No, not the official ones selected by someone nominated by the awards’ insurance company sponsors but the jballallen.com position players and pitchers of the month. I’ll give defense its due when NPB’s hitter award doesn’t, and put less emphasis on feel-good anecdotes the way they did in May — see “3 hits and a near miss.”
Tyler Austin of the DeNA BayStars was ignored by the insurance company guys in May, but in June, he gets a second straight jballallen.com CL position player of the month award. Unfortunately, no cash prizes are awarded.
In June, Austin tied for second in the CL in home runs with nine, was second in RBIs with 25, tied for second in runs scored, posted a CL-best .506 on-base percentage, led in slugging by a wide margin, and by batting .406, all but ensured the insurers will pay off on his claim.
Koyo Aoyagi of the Hanshin Tigers led the CL in ERA and innings pitched with 30 and was second in strikeouts with 24. He also went 4-0.
Yutaro Sugimoto of the Orix Buffaloes will probably also get the insurer’s stamp of approval. His 15 runs were second in the PL, while he led with 19 RBIs, and tied for third with five homers behind the six hit Hotaka Yamakawa and Yuki Yanagita. Sugimoto’s .438 OBP was third behind Buffaloes’ leadoff man Shuhei Fukuda’s .466 and Kensuke Kondo’s .456, and he led the league in slugging. So a complete package.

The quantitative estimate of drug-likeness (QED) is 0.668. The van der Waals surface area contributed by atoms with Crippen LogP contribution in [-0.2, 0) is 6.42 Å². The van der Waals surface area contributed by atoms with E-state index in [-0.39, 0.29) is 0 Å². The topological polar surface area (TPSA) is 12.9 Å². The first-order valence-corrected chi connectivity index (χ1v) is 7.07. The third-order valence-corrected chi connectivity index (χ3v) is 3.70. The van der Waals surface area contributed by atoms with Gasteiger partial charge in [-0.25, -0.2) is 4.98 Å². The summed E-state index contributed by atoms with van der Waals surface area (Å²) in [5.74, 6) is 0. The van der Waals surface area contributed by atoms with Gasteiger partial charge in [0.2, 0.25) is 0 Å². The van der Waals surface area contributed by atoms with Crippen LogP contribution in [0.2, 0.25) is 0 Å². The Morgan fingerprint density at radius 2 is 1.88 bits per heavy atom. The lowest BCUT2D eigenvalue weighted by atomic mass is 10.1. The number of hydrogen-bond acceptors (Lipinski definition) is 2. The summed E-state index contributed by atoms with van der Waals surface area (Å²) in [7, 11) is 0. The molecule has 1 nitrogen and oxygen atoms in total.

Yoshinobu Yamamoto of the Orix Buffaloes, threw together a league-best 0.64 ERA over 28 innings while striking out 39 batters. The only real contender for the June award is 19-year-old rookie teammate Hiroya Miyagi, who had a monthly MVP-caliber season, but that happens sometimes.
NPB’s batter and pitcher of the month awards will be announced Wednesday, and if they get these ones wrong, I’ll be really surprised.
Is it just me, or are NPB umps beginning to adopt the old major league standard of shifting the strike zone one ball width away from the batter? This was done in the States, I understand, to decrease hit batsmen. As long as I can remember, Japanese umps have called the vertical edges of the zone by the rules as well as their talents allowed.